In cases where a niche expert opinion is desirable, one of the committee members may request such a review.

Pangolin Grants Evaluators

Evaluators are individuals able to evaluate the technology delivered as a result of the Grants Program. The committee has the right to add or remove evaluators on the basis of a supermajority.

Pangolin Operations Team

The Operations Team takes care of legal documents, invoicing and remittances.


The Pangolin Grants Program offers different grant levels to help you best depending on your current stage.

🐣 Level 1 (= InstaGrants)

  • Target: Individuals & small teams
  • Amount: Up to $5,000
  • Requirements: 2 approvals
  • Benefits: Feedback during application process and evaluation, introduction to related teams/projects

🐤 Level 2

🐓 Level 3

  • Target: Companies/foundations with a proven track record
  • Amount: Unlimited
  • Requirements: 5 approvals (for >$100k: Pangolin Council approval + Pitch call)
  • Benefits: All of the above + VC introductions


📢 The process below is independent of the level. Payment is made in Bitcoin, USDT, USDC, DAI or aUSD. If you want to apply in private and/or you need to be paid out in fiat, you can apply ➡️ here. Note that this is generally a slower process and imposes stricter requirements on applicants.

1. Application

  1. 1.
    Please read our FAQs, category guidelines, announcement guidelines, and Terms & Conditions to familiarize yourself with the subtleties of grants, applications, and the program as a whole.
  2. 2.
    Fork this repository.
  3. 3.
    In the newly created fork, create a copy of the application template (applications/ If you're using the GitHub web interface, you will need to create a new file and copy the contents of the template inside the new one. Make sure you do not modify the template file directly. In the case of a maintenance application, use the maintenance template (maintenance template) instead.
  4. 4.
    Name the new file after your project:
  5. 5.
    Fill out the template with the details of your project. The more information you provide, the faster the review. Please refer to our Grant guidelines for the most popular grant categories and make sure your deliverables present a similar same level of detail. To get an idea of what a strong application looks like, you can have a look at the following examples: 1, 2, 3, 4. Naturally, if you're only applying for a smaller grant that only consists of, say, UI work, you don't need to provide as much detail.
  6. 6.
    Once you're done, create a pull request. The pull request should only contain one new file—the Markdown file you created from the template.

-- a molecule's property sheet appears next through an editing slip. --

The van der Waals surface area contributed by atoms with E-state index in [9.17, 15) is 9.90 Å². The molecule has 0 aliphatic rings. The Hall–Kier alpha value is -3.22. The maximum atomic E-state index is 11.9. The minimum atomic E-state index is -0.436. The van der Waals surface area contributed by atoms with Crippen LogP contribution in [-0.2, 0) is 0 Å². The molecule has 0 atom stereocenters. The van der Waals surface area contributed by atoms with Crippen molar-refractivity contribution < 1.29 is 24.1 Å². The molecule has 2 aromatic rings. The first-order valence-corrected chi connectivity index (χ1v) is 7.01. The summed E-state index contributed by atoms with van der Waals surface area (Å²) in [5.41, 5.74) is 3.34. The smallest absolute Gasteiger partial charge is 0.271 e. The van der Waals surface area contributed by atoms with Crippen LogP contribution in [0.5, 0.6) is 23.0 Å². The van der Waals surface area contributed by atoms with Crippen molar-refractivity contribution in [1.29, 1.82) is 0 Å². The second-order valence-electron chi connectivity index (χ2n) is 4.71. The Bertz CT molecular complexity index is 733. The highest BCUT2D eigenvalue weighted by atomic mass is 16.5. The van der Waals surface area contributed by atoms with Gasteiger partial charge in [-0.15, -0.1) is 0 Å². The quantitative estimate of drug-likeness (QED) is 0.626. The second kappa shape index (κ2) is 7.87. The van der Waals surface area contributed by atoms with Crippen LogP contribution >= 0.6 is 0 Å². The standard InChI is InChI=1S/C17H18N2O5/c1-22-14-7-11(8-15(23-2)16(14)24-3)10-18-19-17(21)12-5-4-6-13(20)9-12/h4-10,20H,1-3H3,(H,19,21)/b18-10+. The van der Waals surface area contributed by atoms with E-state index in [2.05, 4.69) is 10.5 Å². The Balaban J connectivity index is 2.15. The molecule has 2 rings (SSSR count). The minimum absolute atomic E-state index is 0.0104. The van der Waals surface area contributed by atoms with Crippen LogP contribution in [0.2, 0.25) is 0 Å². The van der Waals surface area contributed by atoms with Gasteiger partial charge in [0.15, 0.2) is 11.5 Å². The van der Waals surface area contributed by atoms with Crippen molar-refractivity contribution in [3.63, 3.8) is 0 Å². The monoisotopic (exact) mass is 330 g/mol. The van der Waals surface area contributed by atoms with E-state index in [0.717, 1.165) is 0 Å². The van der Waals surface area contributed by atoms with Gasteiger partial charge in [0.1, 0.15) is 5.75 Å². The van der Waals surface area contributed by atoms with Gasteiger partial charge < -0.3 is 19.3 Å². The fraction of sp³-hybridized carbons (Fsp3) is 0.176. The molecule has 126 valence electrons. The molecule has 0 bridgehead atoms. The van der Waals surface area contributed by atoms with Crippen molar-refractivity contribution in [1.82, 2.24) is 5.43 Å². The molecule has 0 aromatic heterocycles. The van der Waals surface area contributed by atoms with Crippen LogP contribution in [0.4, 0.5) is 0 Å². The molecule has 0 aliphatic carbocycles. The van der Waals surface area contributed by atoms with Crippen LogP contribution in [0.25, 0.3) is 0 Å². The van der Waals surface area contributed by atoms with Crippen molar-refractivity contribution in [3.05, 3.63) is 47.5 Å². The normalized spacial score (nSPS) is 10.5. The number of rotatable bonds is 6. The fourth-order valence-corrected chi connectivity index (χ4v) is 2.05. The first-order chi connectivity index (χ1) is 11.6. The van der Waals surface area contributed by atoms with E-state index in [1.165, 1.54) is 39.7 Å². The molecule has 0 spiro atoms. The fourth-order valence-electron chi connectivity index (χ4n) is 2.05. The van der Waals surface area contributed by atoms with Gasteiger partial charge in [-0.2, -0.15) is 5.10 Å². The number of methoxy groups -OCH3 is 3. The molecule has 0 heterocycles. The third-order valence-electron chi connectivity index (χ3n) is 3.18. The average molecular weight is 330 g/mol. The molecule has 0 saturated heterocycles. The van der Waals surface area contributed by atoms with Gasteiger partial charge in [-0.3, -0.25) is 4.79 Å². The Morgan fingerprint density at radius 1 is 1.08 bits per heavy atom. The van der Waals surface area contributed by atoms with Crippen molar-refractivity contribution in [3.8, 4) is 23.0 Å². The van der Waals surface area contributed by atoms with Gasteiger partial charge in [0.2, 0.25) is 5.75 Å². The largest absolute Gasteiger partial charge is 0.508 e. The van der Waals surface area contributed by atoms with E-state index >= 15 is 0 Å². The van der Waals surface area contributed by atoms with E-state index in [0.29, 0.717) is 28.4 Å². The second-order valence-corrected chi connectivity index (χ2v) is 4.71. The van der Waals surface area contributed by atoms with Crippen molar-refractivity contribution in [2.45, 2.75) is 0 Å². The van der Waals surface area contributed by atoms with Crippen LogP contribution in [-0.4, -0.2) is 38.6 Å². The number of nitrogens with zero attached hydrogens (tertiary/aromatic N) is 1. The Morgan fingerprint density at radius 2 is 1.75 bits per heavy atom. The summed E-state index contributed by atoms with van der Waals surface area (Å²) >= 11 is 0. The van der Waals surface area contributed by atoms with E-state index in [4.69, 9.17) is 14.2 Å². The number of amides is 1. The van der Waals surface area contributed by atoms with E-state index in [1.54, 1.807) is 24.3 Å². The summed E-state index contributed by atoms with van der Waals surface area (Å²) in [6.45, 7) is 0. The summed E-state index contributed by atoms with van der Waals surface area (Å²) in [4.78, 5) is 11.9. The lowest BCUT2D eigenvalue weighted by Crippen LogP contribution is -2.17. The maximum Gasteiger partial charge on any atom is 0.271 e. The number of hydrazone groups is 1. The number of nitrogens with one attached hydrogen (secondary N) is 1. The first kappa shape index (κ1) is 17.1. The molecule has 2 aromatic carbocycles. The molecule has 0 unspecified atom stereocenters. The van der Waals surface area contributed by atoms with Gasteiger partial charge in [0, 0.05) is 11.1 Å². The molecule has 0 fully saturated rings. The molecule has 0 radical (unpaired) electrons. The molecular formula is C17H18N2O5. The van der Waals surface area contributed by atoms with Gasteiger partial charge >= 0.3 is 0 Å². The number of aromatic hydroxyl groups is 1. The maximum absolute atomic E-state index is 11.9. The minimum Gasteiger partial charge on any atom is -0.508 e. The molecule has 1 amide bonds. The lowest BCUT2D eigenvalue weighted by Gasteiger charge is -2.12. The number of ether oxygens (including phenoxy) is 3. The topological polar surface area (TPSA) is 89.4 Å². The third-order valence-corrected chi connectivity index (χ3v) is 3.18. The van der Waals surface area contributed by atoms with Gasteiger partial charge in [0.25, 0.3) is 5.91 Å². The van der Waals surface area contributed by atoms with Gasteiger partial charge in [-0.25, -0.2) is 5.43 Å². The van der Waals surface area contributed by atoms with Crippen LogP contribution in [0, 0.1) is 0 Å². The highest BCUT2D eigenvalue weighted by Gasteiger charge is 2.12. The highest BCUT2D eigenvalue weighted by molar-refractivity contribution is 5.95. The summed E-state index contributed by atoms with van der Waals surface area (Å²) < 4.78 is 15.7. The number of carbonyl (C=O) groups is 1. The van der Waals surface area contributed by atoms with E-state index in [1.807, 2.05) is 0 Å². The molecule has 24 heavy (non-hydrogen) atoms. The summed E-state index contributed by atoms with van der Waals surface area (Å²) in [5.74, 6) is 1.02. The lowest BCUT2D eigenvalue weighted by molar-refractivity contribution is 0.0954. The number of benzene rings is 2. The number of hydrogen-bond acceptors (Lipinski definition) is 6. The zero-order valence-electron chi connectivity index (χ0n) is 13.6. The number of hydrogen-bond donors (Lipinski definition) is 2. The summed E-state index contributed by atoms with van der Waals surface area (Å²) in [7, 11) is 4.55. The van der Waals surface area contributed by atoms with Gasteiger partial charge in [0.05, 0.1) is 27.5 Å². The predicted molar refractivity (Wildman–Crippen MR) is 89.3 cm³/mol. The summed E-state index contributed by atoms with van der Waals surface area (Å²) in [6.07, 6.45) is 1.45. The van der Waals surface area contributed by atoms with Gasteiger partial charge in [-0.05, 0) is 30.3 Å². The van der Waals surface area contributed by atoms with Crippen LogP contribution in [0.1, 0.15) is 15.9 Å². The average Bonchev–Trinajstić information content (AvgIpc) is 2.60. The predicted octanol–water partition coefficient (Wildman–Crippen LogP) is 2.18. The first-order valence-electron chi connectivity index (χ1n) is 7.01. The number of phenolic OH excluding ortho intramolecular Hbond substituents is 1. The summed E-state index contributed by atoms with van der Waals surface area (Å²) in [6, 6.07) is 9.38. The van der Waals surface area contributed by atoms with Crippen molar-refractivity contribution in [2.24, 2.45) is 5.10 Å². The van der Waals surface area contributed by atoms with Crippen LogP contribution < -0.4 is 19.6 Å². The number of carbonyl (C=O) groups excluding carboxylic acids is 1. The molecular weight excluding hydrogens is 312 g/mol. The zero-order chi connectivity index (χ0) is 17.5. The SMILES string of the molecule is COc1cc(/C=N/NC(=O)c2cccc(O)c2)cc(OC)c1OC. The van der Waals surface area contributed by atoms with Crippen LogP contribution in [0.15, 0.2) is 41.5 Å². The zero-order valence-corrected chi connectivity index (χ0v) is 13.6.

7. 7.
    You will see a comment template that contains a checklist. You can leave it as is and tick the checkboxes once the pull request has been created. Please read through these items and check all of them.
  8. 8.
    Sign off on the terms and conditions presented by the CLA assistant bot as a Contributor License Agreement. You might need to reload the pull request to see its comment.

2. Application Review

  1. 1.
    The committee can (and usually does) issue comments and request changes on the pull request.
  2. 2.
    Clarifications and amendments made in the comments need to be included in the application. You may address feedback by directly modifying your application and leaving a comment once you're done. Generally, if you don't reply within 2 weeks, the application will be closed due to inactivity, but you're always free to reopen it as long as it hasn't been rejected.
  3. 3.
    When all requested changes are addressed and the terms and conditions have been signed, someone will mark your application as ready for review and share it internally with the rest of the committee.
  4. 4.
    The application will be accepted and merged as soon as it receives the required number of approvals (see levels), or closed after two weeks of inactivity. Unless specified otherwise, the day on which it is accepted will be considered the starting date of the project and will be used to estimate delivery dates.

3. Milestone Delivery and Payment

Milestones are to be delivered on the Grant Milestone Delivery repository following the process described therein.

Changes to a Grant after Approval

  • Accepted grant applications can be amended at any time. However, this necessitates a reevaluation by the committee and the same number of approvals as an application (according to the levels). If your application has been accepted and, during development, you find that your project significantly deviates from the original specification, please open a new pull request that modifies the existing application. This also applies in case of significant delays.